Advocates and detainees say a woman’s body was found at Villawood detention centre on Sunday morning.
Die Nieu-Seeland woman was found dead about 10.45am, shortly after a room search had been conducted by Serco officers. She is believed to have killed herself.
Guardian Australia has spoken to two detainees at Villawood – one of whom said she discovered the woman’s body.
“She was a beautiful woman. She was creative and caring,” one of the detainees said.
“We lose our minds – this is so much. This is too much to see.”
Guardian Australia has seen footage of what detainees claim is a covered body being taken out of the grounds of the detention centre on a stretcher about 5pm.
Detainees said the woman had mental health issues and had requested her medication be given to her earlier in the morning.
“She told me that she needs to have some medication at 8am in the morning but they’d give her medication like at 11am or 11.30am. And that makes her feel so bad,” one detainee said.
“She was telling us last night, ‘I want my story to be heard. I want the people to know what happened to me. I want to tell the people what these detention centres do to the people’.”
Ian Rintoul, a spokesperson for the Refugee Action Coalition, said he believed the woman had been in the detention centre for six months or so.
“It seems to be another example of people with serious mental health problems being held in detention without the sort of mental health care they need," hy het gesê.
Rintoul said the woman’s death follows the suicide of an Iranian asylum seeker in March, along with a series of suicide attempts from detainees at the centre.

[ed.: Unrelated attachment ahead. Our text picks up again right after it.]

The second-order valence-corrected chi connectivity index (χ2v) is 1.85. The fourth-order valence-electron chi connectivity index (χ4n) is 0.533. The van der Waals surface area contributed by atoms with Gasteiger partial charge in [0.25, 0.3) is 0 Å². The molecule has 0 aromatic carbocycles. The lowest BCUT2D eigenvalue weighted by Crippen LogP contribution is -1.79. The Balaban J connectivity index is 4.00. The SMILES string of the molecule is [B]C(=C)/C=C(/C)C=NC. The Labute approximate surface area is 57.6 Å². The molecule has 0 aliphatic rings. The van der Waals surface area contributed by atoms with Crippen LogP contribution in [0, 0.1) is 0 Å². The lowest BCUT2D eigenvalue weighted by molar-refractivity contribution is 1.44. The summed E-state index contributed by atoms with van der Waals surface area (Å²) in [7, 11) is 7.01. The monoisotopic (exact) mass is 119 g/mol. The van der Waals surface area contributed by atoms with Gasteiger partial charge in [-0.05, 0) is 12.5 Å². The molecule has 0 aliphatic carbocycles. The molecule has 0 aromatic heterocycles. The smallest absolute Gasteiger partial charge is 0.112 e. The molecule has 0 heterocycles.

In April, an Iranian refugee attempted to end his life and there were two further serious suicide attempts by detainees in May, according to Rintoul.
It is believed the woman’s visa had been cancelled under section 501 of the Migration Act that has seen many New Zealanders deported.
Under section 501 of the Migration Act, the immigration minister can refuse or cancel visas on character grounds if someone has “a substantial criminal record” or has been sentenced to imprisonment for a period of 12 months or longer.
Rintoul said many “501s” are detained in immigration facilities for relatively trivial offences such as shoplifting or drug offences.
“I don’t believe that 501s – people who have done the crime, done their time – should be in immigration detention," hy het gesê.
“Detention centres are now about 80% full with people who’ve had their visas cancelled and in particular, New Zealanders.”
Rintoul said there is an “epidemic” of suicide attempts in Villawood that requires a full investigation.
“The incoming Labor government is in a good position to hold the investigation into immigration detention that has long been needed," hy het gesê.
Australia’s deportation of New Zealanders has been a source of friction between the two governments.
The incoming Labor government has indicated it will continue deportations under section 501 of the Migration Act but would be likely to adjust the ministerial direction to ensure decisions better take into account the time a person has been in Australia.
The proposal would aim to address the disproportionate impact of the policy on citizens from New Zealand, which has long argued it is “corrosive” to the relationship to deport people who have lived most of their lives in Australia.
New Zealand’s foreign minister, Nanaia Mahuta, said in February the country was “concerned that Australia continues to send people to New Zealand who have never lived here and have no family or support networks at all”.
Australian Border Force refused to comment on the matter when contacted by Guardian Australia.